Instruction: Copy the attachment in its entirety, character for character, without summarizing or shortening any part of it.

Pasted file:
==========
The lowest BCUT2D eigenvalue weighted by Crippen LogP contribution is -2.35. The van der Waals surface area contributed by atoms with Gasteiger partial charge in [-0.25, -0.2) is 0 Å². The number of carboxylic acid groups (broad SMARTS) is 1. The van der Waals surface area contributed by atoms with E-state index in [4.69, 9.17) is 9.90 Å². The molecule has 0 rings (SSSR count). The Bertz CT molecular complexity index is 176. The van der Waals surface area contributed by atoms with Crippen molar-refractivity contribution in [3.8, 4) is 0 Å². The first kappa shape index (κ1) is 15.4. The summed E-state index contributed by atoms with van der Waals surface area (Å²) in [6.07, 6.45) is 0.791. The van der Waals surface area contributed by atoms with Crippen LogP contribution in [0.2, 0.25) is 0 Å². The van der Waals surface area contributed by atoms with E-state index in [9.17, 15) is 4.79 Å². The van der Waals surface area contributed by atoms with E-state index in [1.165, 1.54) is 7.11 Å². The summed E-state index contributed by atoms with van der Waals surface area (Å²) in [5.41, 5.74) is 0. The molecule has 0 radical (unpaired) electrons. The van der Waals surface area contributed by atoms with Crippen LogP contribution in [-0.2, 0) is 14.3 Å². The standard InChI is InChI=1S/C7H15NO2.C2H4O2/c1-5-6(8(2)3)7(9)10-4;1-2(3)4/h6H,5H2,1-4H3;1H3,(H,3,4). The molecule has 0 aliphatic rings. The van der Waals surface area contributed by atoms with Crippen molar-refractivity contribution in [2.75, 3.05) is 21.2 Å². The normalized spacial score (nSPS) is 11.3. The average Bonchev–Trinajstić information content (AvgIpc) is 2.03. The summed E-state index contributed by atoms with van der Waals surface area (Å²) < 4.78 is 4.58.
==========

The lowest BCUT2D eigenvalue weighted by Crippen LogP contribution is -2.35. The van der Waals surface area contributed by atoms with Gasteiger partial charge in [-0.25, -0.2) is 0 Å². The number of carboxylic acid groups (broad SMARTS) is 1. The van der Waals surface area contributed by atoms with E-state index in [4.69, 9.17) is 9.90 Å². The molecule has 0 rings (SSSR count). The Bertz CT molecular complexity index is 176. The van der Waals surface area contributed by atoms with Crippen molar-refractivity contribution in [3.8, 4) is 0 Å². The first kappa shape index (κ1) is 15.4. The summed E-state index contributed by atoms with van der Waals surface area (Å²) in [6.07, 6.45) is 0.791. The van der Waals surface area contributed by atoms with Crippen LogP contribution in [0.2, 0.25) is 0 Å². The van der Waals surface area contributed by atoms with E-state index in [9.17, 15) is 4.79 Å². The van der Waals surface area contributed by atoms with E-state index in [1.165, 1.54) is 7.11 Å². The summed E-state index contributed by atoms with van der Waals surface area (Å²) in [5.41, 5.74) is 0. The molecule has 0 radical (unpaired) electrons. The van der Waals surface area contributed by atoms with Crippen LogP contribution in [-0.2, 0) is 14.3 Å². The standard InChI is InChI=1S/C7H15NO2.C2H4O2/c1-5-6(8(2)3)7(9)10-4;1-2(3)4/h6H,5H2,1-4H3;1H3,(H,3,4). The molecule has 0 aliphatic rings. The van der Waals surface area contributed by atoms with Crippen molar-refractivity contribution in [2.75, 3.05) is 21.2 Å². The normalized spacial score (nSPS) is 11.3. The average Bonchev–Trinajstić information content (AvgIpc) is 2.03. The summed E-state index contributed by atoms with van der Waals surface area (Å²) < 4.78 is 4.58.